What is Relational Social Capital?
Relational social capital is a dimension of social capital that relates to the characteristics and qualities of personal relationships such as trust, obligations, respect and even friendship. The key aspects of the relational dimension of social capital are trust and trustworthiness, norms and sanctions, obligations and expectations, and identity and identification.
Relational social capital is one of three dimensions of social capital, the others being structural and cognitive social capital. The distinction between structural, cognitive, and relational social capital was made by Janine Nahapiet and Sumantra Ghoshal and forms the most widely used and accepted framework for understanding social capital. These dimensions are conceptual distinctions that are useful for analytic convenience but in practice social capital involves complex interrelations between the three dimensions.
|Social structure||Shared understandings||Nature and quality of relationships|
The relational dimension of social capital refers to the nature and quality of the relationships that have developed through a history of interaction and plays out in behavioural attributes such as trustworthiness, shared group norms, obligations and identification.
Relational social capital is the affective part as it describes relationships in terms of interpersonal trust, existence of shared norms and identification with other individuals. The relational dimension deals with the nature or quality of networks or relationships.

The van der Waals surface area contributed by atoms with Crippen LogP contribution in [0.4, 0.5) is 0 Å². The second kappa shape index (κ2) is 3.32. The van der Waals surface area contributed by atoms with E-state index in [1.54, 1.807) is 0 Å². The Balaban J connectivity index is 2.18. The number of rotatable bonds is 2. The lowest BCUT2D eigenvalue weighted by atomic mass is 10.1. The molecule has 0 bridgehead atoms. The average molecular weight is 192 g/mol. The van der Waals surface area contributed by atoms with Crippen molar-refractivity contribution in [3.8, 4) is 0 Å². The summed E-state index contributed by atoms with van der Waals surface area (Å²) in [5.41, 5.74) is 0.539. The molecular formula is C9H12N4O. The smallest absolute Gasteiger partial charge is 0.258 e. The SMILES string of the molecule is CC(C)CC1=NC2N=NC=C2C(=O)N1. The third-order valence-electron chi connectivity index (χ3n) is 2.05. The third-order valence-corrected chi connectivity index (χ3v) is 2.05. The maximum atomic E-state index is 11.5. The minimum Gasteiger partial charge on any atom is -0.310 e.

Nahapiet and Ghoshal (1998) identified that the key aspects of relational social capital are trust and trustworthiness, norms and sanctions, obligations and expectations, and identity and identification.
The relational dimension encourages normative behaviour based on trust, reciprocity, obligations and expectations. A core facet of relational social capital is associability – the willingness to subordinate individual goals to collective goals.
There is overlap between cognitive and relational social capital and this can cause confusion for some people. For example, trust and trustworthiness are typically described as parts of the relational dimension. Trust can be is an attribute of a relationship, but trustworthiness remains an attribute of the actors involved so may be more appropriately conceptualised as cognitive social capital. Both cognitive and relational social capital are intangible and stem from observation, perception, and opinion so are highly subjective and variable between individuals and contexts. Both forms arise from the mental rather than the material realm, so both are ultimately cognitive, leading some authors to conceptualise both dimensions together resulting in only two dimensions of social capital: structural and cognitive.
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Tristan Claridge has a passion for technology, innovation and teaching. He is an academic and entrepreneur, and he uses his cross-discipline knowledge and experience to solve problems and identify opportunities. He has bachelors and masters degrees from the University of Queensland in Australia. He has qualifications in environmental science, social theory, teaching and research, and business management.
Tristan is dedicated to the application of social capital theory to organisations. His diverse experience in teaching, research, and business has given him a unique perspective on organisational social capital and the potential improvements that can be achieved in any organisation.